Several years ago he was looking for a new project to take on. ” A friend of mine suggested that I look into wine making. It was good timing too, because there were a couple of learning opportunities right around the bend. I ended up attending a workshop by the agricultural extension service and enrolling in a short class at a local farm just a month or so later. ” Since learning about wine making, Kordwainer has made several batches of wine, from both kits (like making a cake from cake mix) and crushed fruit (like making a cake from scratch), some of which have been used in rituals for cakes and ale and libation.

Wine holds a sacred spot in Kordwainer’s religious beliefs. “I am, in particular, a devotee of Dionysos, God of wine (among other things). He is the Divine aspect that resonates most deeply with me and I see His story played out in the actual wine making process itself,” explains Kordwainer. “In a body of Myth associated with Orphic cults, we are taught that humanity was originally made partly of the remains of the infant Dionysos and partly of the Titans who kidnapped and dismembered Him. When Zeus discovered that the Titans had killed the child and were preparing to make a meal of him, He showered the entire scene with His lightning, destroying both the attackers and the victim. Hermes swooped in and carried away Dionysos’s still beating heart, from which He was later reborn. The soot and ash that was left over served as the raw material from which Zeus formed mankind. The material was a mix of the remains of the baby and His murderers, therefore each of us has something of the God in us as well as more base and wicked impulses.

“Dionysos’s bodily destruction at the hands of the Titans is mirrored in the crushing of the grape, and the gradual separation of the new wine from the must and lees reflects His role in elevating our own spirits, drawing out more of our Divine nature and leaving behind our titanic influences.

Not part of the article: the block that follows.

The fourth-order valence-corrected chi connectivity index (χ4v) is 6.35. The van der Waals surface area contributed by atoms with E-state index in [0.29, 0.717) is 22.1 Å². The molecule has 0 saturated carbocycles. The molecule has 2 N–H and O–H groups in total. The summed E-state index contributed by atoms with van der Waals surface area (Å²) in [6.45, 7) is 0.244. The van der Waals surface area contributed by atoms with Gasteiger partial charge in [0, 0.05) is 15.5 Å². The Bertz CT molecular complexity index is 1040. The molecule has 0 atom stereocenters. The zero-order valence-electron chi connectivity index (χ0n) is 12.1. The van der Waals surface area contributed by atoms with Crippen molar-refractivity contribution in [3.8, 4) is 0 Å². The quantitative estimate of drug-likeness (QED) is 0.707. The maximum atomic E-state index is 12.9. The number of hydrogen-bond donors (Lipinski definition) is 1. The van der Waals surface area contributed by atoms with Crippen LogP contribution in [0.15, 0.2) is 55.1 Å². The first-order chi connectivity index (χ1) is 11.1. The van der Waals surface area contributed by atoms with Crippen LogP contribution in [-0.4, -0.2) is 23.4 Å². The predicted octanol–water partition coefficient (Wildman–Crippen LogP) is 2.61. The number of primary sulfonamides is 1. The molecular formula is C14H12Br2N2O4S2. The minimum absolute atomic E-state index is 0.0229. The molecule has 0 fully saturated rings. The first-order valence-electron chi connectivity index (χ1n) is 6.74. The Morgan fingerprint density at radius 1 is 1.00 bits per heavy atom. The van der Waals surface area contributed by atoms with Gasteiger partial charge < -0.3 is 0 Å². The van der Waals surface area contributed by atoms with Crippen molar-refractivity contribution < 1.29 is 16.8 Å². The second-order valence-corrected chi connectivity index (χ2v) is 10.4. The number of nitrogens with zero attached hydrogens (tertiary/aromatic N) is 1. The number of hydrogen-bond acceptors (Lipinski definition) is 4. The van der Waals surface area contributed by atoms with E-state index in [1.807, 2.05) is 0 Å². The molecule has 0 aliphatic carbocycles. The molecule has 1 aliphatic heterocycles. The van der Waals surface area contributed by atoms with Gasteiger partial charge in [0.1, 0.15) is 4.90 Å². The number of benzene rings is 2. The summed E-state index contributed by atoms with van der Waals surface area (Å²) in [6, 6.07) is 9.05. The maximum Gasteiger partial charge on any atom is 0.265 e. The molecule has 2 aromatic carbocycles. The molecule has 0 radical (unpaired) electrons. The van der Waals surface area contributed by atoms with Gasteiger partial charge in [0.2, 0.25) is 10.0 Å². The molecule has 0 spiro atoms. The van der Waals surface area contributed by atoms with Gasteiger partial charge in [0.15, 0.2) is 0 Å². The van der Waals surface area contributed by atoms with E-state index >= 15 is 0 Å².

“What I’ve enjoyed more than anything else has been muscadine wine. I love the flavor, and the grapes themselves have an untamed quality that I admire. I think of them as embodying more of the wild Dionysian spirit.”

As I stated above, wine is really easy to make. It is also completely legal to make at home, as long as you don’t sell your wine or make more than around 100 gallons. Of course, like anything, there’s always somebody willing to sell their sqeezings regardless of the law.Kordwainer said that his initial investment was about $200, which included yeast and fruit for his first batch and a bundled kit from a wine shop. The typical kit includes a primary fermenter, two secondary fermenters, a hydrometer (a tool that measures sugar/alcohol levels), and some tubing for racking. With this set up, you’re ready to start making your first batch.


According to Kordwainer, “You basically start with some sweet liquid, like fruit juice, and place it in a controlled environment where you can manage things like temperature and exposure to oxygen. Fruit pulp or whole crushed fruit is often left in the juice to help provide aroma and color. This juice/fruit combo is called “must”. Into your must, you introduce some yeast and give it time to convert the sugar into alcohol, making sure to keep an eye on the process.